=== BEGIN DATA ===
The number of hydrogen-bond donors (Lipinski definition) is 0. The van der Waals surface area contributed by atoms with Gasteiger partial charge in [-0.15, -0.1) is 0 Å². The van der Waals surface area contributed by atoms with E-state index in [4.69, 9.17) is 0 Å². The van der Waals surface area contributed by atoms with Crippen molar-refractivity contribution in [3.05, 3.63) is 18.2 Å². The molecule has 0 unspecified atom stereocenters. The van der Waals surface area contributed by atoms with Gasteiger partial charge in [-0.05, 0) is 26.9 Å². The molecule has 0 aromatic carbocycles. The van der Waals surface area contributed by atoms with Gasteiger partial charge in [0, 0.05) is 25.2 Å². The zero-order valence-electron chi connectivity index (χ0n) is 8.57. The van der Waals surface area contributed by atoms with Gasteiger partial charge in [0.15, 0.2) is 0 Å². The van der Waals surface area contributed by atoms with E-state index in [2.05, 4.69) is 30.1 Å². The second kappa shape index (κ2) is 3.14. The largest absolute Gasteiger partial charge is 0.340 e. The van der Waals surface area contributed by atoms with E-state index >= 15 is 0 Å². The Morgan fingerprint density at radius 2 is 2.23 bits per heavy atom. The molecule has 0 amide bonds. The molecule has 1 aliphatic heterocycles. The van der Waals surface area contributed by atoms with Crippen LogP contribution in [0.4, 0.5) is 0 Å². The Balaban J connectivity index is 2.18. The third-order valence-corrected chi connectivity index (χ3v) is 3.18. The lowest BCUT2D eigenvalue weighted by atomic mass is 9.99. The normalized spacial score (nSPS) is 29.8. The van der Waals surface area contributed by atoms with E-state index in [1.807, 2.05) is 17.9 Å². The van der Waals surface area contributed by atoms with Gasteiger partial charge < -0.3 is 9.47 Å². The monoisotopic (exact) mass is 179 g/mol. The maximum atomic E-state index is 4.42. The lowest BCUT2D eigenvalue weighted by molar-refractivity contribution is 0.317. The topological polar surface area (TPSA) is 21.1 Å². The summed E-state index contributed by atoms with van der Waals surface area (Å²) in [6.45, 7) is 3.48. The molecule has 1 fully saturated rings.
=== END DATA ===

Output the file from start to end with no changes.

The number of hydrogen-bond donors (Lipinski definition) is 0. The van der Waals surface area contributed by atoms with Gasteiger partial charge in [-0.15, -0.1) is 0 Å². The van der Waals surface area contributed by atoms with E-state index in [4.69, 9.17) is 0 Å². The van der Waals surface area contributed by atoms with Crippen molar-refractivity contribution in [3.05, 3.63) is 18.2 Å². The molecule has 0 unspecified atom stereocenters. The van der Waals surface area contributed by atoms with Gasteiger partial charge in [-0.05, 0) is 26.9 Å². The molecule has 0 aromatic carbocycles. The van der Waals surface area contributed by atoms with Gasteiger partial charge in [0, 0.05) is 25.2 Å². The zero-order valence-electron chi connectivity index (χ0n) is 8.57. The van der Waals surface area contributed by atoms with Gasteiger partial charge in [0.15, 0.2) is 0 Å². The van der Waals surface area contributed by atoms with E-state index in [2.05, 4.69) is 30.1 Å². The second kappa shape index (κ2) is 3.14. The largest absolute Gasteiger partial charge is 0.340 e. The van der Waals surface area contributed by atoms with E-state index >= 15 is 0 Å². The Morgan fingerprint density at radius 2 is 2.23 bits per heavy atom. The molecule has 0 amide bonds. The molecule has 1 aliphatic heterocycles. The van der Waals surface area contributed by atoms with Crippen LogP contribution in [0.4, 0.5) is 0 Å². The Balaban J connectivity index is 2.18. The third-order valence-corrected chi connectivity index (χ3v) is 3.18. The lowest BCUT2D eigenvalue weighted by atomic mass is 9.99. The normalized spacial score (nSPS) is 29.8. The van der Waals surface area contributed by atoms with E-state index in [1.807, 2.05) is 17.9 Å². The van der Waals surface area contributed by atoms with Gasteiger partial charge < -0.3 is 9.47 Å². The monoisotopic (exact) mass is 179 g/mol. The maximum atomic E-state index is 4.42. The lowest BCUT2D eigenvalue weighted by molar-refractivity contribution is 0.317. The topological polar surface area (TPSA) is 21.1 Å². The summed E-state index contributed by atoms with van der Waals surface area (Å²) in [6.45, 7) is 3.48. The molecule has 1 fully saturated rings.